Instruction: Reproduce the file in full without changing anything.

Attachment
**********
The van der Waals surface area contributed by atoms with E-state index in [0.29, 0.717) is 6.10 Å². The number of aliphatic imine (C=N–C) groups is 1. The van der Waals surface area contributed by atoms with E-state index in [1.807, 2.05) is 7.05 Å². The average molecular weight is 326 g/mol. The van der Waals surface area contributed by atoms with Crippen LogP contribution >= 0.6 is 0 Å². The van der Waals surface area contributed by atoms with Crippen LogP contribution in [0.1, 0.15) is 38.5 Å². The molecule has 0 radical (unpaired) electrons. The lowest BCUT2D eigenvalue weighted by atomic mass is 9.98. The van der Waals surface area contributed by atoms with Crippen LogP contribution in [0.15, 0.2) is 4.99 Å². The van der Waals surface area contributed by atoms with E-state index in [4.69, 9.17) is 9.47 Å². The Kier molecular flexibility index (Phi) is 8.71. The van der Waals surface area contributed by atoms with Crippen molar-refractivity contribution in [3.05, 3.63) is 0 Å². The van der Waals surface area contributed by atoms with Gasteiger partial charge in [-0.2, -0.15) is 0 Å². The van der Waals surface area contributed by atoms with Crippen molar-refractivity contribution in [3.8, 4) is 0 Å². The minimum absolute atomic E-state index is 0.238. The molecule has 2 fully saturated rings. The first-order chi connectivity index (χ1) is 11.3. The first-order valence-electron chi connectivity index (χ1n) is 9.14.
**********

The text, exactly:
The van der Waals surface area contributed by atoms with E-state index in [0.29, 0.717) is 6.10 Å². The number of aliphatic imine (C=N–C) groups is 1. The van der Waals surface area contributed by atoms with E-state index in [1.807, 2.05) is 7.05 Å². The average molecular weight is 326 g/mol. The van der Waals surface area contributed by atoms with Crippen LogP contribution >= 0.6 is 0 Å². The van der Waals surface area contributed by atoms with Crippen LogP contribution in [0.1, 0.15) is 38.5 Å². The molecule has 0 radical (unpaired) electrons. The lowest BCUT2D eigenvalue weighted by atomic mass is 9.98. The van der Waals surface area contributed by atoms with Crippen LogP contribution in [0.15, 0.2) is 4.99 Å². The van der Waals surface area contributed by atoms with E-state index in [4.69, 9.17) is 9.47 Å². The Kier molecular flexibility index (Phi) is 8.71. The van der Waals surface area contributed by atoms with Crippen molar-refractivity contribution in [3.05, 3.63) is 0 Å². The van der Waals surface area contributed by atoms with Gasteiger partial charge in [-0.2, -0.15) is 0 Å². The van der Waals surface area contributed by atoms with Crippen molar-refractivity contribution in [3.8, 4) is 0 Å². The minimum absolute atomic E-state index is 0.238. The molecule has 2 fully saturated rings. The first-order chi connectivity index (χ1) is 11.3. The first-order valence-electron chi connectivity index (χ1n) is 9.14.